You became the undisputed champion when you beat Hopkins but the International Boxing Federation (IBF) took away its title from you because the organization has a rule against immediate rematches. How upsetting was it to have one of your belts taken from you not long after you won it?

Well I didn’t worry about it because I’m a young fighter and I’m going to go back and get my belt anyway so I’m not worried about it one bit.
What was more meaningful to you, representing the United States and fighting toward your dream of a gold medal in the Olympics or fighting for the world title against Hopkins?
The world title against Hopkins. I mean that was the ultimate dream of my life. Ever since I was a kid I would say I want to be number one in the world and now I’m number one in the world.
Defensive wizard Winky Wright recently established himself as a top middleweight contender with a one-sided win over Felix “Tito” Trinidad. You will soon have to defend your titles against him. What do you think of Wright and how do you see a fight between the two of you playing out?
Oh, I think it will be a great fight. I’m not the type of person to look past my next opponent but you know, after Hopkins, I’ll fight anybody. It doesn’t make a difference.
How do you see a fight playing out between you and Winky?

Of course I’m going to win.
Some champions stay at one weight forever while others dare to take on bigger challenges to win titles in higher weight classes. What do you see yourself doing, being a long reigning middleweight champ or leaving the division in a couple of years to fight for super middleweight or light heavyweight titles?
I see myself moving up eventually.
Sometimes guys who fight in multiple divisions don’t get the proper credit they deserve because they never established themselves for a long period of time in a specific weight class. Are you worried if you skip around to different divisions history won’t treat you fairly?
I’m not worried about it all because I just feel like if you work hard and keep winning fights, you know, your name will speak for itself.
You know everybody’s talking about Jeff Lacy, your teammate on the Olympic team. He’s soon becoming a superstar in the sport. Is there any chance of you going up eight pounds to challenge Lacy?
Actually, me and Jeff Lacy, we talked about fighting back during the Olympics. And to be honest with you, I’ll be honored to fight Jeff. I’ll be glad to fight Jeff. He’s a great fighter. I’m looking forward to it.
Jermain, what fighters do you like to watch on tape to learn from? Who do you study?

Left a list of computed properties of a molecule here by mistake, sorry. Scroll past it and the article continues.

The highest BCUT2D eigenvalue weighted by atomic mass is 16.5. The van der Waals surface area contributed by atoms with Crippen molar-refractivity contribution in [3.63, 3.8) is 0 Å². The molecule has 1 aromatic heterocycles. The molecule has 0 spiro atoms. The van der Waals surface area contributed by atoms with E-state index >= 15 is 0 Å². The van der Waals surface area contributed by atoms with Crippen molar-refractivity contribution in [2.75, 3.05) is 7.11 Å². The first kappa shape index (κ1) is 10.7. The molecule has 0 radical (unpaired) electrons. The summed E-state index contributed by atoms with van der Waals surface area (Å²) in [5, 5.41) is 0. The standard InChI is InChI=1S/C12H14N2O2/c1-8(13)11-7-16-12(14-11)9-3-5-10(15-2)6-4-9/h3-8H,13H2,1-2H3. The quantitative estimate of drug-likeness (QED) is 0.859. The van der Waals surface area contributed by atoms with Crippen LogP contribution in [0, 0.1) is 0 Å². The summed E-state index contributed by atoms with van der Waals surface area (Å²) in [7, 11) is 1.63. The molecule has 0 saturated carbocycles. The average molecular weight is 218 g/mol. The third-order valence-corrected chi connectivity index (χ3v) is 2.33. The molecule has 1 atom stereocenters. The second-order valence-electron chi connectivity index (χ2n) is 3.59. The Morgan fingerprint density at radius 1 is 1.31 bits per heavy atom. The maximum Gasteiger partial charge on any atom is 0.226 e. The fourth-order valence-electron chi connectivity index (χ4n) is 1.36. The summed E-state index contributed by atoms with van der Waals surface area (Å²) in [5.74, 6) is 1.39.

To tell you the truth I don’t study anybody.
Do you watch tapes of your opponents?
I might watch them one or two times but I don’t sit there and just go over and over the tapes.
Who are your five favorite fighters in the game today?
I’m going to say I love Floyd Mayweather, Jr. I mean he’s the best, pound-for-pound. Jeff Lacy’s one of them. Who else? Antonio Tarver. He’s great. Uh, that’s about it. Who else? That’s about it.

That was your favorite fighters in the game today. Who are your all-time favorite fighters?
I’d have to say Muhammad Ali. Sugar Ray Leonard. I love Mike Tyson. Everybody loves Mike Tyson. Floyd Mayweather, Jr., he’s back in there again. My man. That’s about it.
I know you met former President Bill Clinton, who, like you, is from Little Rock, Arkansas, a couple of weeks after you won the world title. He gave you a personal invite to visit him at his Harlem office. Was that perhaps your best experience since becoming champion?
Yes sir it was. I was nervous but he was so down to Earth he made me feel comfortable. I gave him a robe that had “To President Bill Clinton” on it and I signed it for him and I gave him a couple of pictures.
Obviously that was the big highlight since becoming champion, but other than that, what’s been the second greatest experience?
The fact that I get everything pretty much for free.
Restaurants or clubs? Where?
Anywhere I go, to the restaurants, to the clubs, it doesn’t make a difference.
How did you and your wife celebrate after you beat Hopkins?
My wife Erica and I went on a cruise.
She’s in the WNBA now, correct?
Yes sir, she is.
What team does she play for?
The Washington Mystics.
When is your wife going to join you as a world champion? When are the Mystics going to win the title?
I don’t know. I hope soon though.
Years from now Jermain, what do you see yourself doing when your boxing career is over?

Man I’m just going to relax and chill.
You’re not going to become a businessman like Magic Johnson, maybe open a chain of movie theaters?

Oh no, I’m not worried about all that business part (laughs). I just love the sport of boxing. I’m a family man. I want to raise my kids and just be a good daddy.